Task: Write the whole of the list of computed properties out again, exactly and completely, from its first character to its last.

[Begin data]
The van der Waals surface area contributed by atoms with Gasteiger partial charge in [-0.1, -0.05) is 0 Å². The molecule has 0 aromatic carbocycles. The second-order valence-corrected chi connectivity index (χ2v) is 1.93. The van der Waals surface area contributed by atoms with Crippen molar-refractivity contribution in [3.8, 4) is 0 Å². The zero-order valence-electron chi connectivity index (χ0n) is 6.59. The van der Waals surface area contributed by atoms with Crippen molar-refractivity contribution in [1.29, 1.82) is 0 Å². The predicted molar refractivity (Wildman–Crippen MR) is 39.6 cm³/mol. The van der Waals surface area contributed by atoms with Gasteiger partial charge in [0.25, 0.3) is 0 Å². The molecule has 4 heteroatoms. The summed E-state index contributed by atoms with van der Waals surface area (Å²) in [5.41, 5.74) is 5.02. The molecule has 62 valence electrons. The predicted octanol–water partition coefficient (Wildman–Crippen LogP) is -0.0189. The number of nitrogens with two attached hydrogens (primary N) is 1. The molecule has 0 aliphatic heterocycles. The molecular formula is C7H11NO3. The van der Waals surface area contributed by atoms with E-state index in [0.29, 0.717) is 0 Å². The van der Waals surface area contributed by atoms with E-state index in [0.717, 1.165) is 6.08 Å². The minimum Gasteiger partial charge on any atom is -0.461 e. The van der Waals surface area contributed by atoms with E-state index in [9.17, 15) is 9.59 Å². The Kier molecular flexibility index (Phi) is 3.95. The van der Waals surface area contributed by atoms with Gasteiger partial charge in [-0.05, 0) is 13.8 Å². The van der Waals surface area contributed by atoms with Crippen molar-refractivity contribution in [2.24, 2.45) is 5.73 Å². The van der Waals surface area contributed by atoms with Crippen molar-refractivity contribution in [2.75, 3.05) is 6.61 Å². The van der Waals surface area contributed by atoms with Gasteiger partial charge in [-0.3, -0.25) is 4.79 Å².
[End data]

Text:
The van der Waals surface area contributed by atoms with Gasteiger partial charge in [-0.1, -0.05) is 0 Å². The molecule has 0 aromatic carbocycles. The second-order valence-corrected chi connectivity index (χ2v) is 1.93. The van der Waals surface area contributed by atoms with Crippen molar-refractivity contribution in [3.8, 4) is 0 Å². The zero-order valence-electron chi connectivity index (χ0n) is 6.59. The van der Waals surface area contributed by atoms with Crippen molar-refractivity contribution in [1.29, 1.82) is 0 Å². The predicted molar refractivity (Wildman–Crippen MR) is 39.6 cm³/mol. The van der Waals surface area contributed by atoms with Gasteiger partial charge in [0.25, 0.3) is 0 Å². The molecule has 4 heteroatoms. The summed E-state index contributed by atoms with van der Waals surface area (Å²) in [5.41, 5.74) is 5.02. The molecule has 62 valence electrons. The predicted octanol–water partition coefficient (Wildman–Crippen LogP) is -0.0189. The number of nitrogens with two attached hydrogens (primary N) is 1. The molecule has 0 aliphatic heterocycles. The molecular formula is C7H11NO3. The van der Waals surface area contributed by atoms with E-state index in [0.29, 0.717) is 0 Å². The van der Waals surface area contributed by atoms with E-state index in [0.717, 1.165) is 6.08 Å². The minimum Gasteiger partial charge on any atom is -0.461 e. The van der Waals surface area contributed by atoms with E-state index in [9.17, 15) is 9.59 Å². The Kier molecular flexibility index (Phi) is 3.95. The van der Waals surface area contributed by atoms with Gasteiger partial charge in [-0.05, 0) is 13.8 Å². The van der Waals surface area contributed by atoms with Crippen molar-refractivity contribution in [2.24, 2.45) is 5.73 Å². The van der Waals surface area contributed by atoms with Crippen molar-refractivity contribution in [2.75, 3.05) is 6.61 Å². The van der Waals surface area contributed by atoms with Gasteiger partial charge in [-0.3, -0.25) is 4.79 Å².